UK introduces new sanctions against Belarus and Russia

British Foreign Secretary Liz Truss announces range of penalties to affect both countries

Britain's Foreign Secretary, Liz Truss. AFP

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Belarusian military chiefs are among the targets of the UK’s first tranche of sanctions against Minsk for the role it is playing in the Ukraine crisis.

British Foreign Secretary Liz Truss said Belarus President Alexander Lukashenko’s administration “actively aids and abets Russia’s illegal invasion” and should face the consequences.

Four senior defence officials and two military enterprises have had sanctions imposed with immediate effect under the UK’s Russia sanctions regime, the Foreign, Commonwealth and Development Office said.

The people sanctioned will be unable to travel to the UK and any of their UK-based assets will be frozen.

The decision affects the Belarus chief of the general staff and first deputy minister of defence, Maj Gen Viktor Gulevich, who is responsible for directing the Belarusian armed forces.

The Foreign Office said the Belarusian military has “supported and enabled the Russian invasion of Ukraine”.

Others sanctioned were Maj Gen Andrei Burdyko, the deputy minister of defence for logistics and chief of logistics of the Belarusian armed forces; deputy minister of defence for armament and chief of armament of the Belarusian armed forces, Maj Gen Sergei Simonenko; and deputy minister of defence, Maj Gen Andrey Zhuk.

State enterprises JSC 558 Aircraft Repair Plant and JSC Integral, a military semi-conductor maker, have also been included, the office said.

JSC 558 provides maintenance and servicing to military aircraft at Baranovichi air base, from which Russian aircraft operated as part of the invasion, the office said.

“We are inflicting economic pain on Putin and those closest to him," Ms Truss said. “We will not rest until Ukraine’s sovereignty and territorial integrity is restored.

“The Lukashenko regime actively aids and abets Russia’s illegal invasion and will be made to feel the economic consequences for its support for Putin.

“There will be nowhere to hide. Nothing – and no one – is off the table.”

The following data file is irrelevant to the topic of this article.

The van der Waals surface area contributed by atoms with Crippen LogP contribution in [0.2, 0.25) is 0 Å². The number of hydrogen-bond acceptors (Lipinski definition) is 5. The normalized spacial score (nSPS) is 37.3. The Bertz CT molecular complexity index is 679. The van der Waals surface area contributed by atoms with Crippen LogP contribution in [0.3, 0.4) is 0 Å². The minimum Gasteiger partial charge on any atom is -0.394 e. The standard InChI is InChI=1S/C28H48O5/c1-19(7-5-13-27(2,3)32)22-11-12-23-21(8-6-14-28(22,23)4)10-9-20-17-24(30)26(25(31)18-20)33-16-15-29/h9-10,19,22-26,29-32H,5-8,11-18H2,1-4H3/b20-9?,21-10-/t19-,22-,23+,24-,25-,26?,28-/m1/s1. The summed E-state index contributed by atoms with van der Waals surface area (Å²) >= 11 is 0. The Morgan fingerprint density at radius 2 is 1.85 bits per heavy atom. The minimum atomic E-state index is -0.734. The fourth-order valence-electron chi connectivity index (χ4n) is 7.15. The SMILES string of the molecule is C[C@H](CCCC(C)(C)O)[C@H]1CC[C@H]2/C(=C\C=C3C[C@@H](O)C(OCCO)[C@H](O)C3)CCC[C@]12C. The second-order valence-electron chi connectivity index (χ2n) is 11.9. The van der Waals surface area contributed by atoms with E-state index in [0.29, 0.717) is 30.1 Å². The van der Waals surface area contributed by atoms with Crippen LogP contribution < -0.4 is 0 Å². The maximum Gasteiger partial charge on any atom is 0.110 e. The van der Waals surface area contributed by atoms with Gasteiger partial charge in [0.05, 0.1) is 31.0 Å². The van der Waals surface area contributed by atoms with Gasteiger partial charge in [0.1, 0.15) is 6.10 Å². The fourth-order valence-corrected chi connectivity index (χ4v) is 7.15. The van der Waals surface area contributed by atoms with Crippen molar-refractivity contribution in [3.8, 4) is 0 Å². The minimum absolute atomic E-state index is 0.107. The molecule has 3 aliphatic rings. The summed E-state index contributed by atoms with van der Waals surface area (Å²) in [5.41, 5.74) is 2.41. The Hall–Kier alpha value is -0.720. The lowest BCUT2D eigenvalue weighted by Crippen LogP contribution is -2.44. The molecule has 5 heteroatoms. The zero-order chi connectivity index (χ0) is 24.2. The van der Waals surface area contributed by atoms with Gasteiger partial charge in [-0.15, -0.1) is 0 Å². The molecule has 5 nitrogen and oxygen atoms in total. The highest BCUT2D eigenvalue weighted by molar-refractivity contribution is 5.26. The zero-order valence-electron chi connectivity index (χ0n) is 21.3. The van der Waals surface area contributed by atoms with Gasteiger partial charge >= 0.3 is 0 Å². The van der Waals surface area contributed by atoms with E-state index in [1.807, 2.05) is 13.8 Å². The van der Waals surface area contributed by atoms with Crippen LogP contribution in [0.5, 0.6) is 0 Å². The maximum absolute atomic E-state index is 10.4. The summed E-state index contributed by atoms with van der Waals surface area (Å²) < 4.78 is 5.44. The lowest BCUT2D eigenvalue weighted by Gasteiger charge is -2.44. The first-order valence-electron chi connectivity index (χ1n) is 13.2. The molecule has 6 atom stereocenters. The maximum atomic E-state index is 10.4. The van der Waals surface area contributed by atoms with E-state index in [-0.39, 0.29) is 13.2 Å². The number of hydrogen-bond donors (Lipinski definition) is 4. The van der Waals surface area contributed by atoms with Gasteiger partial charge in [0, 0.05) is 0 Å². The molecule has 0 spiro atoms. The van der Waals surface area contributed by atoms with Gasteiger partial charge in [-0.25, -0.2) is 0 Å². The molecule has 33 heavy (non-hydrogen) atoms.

The Belarus sanctions are on top of those already applied on Minsk by the UK since 2020.

More than 100 people and organisations have become targets after the fraudulent elections in Belarus and the “litany of abhorrent acts and human rights violations that the Lukashenko regime continues to commit”, the Foreign Office has said.

The move follows separate sanctions against Russia, including the banning of Russian ships from UK ports.

The ban includes any vessels owned or operated by anyone connected to Russia and authorities will also gain new powers to hold Russian vessels.

More economic measures introduced by Ms Truss, including against the Russian Central Bank and the state’s sovereign wealth fund, mean most of Russia’s financial system is now covered by UK sanctions.

The new measures ban UK and entities from providing financial services to the Central Bank of the Russian Federation, as well as the Ministry of Finance and National Wealth Fund.

A ban has also been enacted on a range of exports critical to the maintenance and development of Russia’s military and strategic interests.

It is being applied in close alignment with the US, EU and other partners to cut off much of Russia’s high-tech imports and constrain Russia’s future military-industrial and technological capabilities.

“We said Putin and those around him would pay the price for their unprovoked and illegal invasion of Ukraine, and we are being true to our word," Ms Truss said.

“The ban on Russian ships from UK ports, and new economic sanctions against key Russian financial institutions including its central bank, in close co-ordination with our allies, will degrade Russia’s economy and help make sure Putin loses.

“We stand with Ukraine, its people and its democracy, and will continue to support them diplomatically, economically, politically and defensively."

Updated: March 02, 2022, 7:57 AM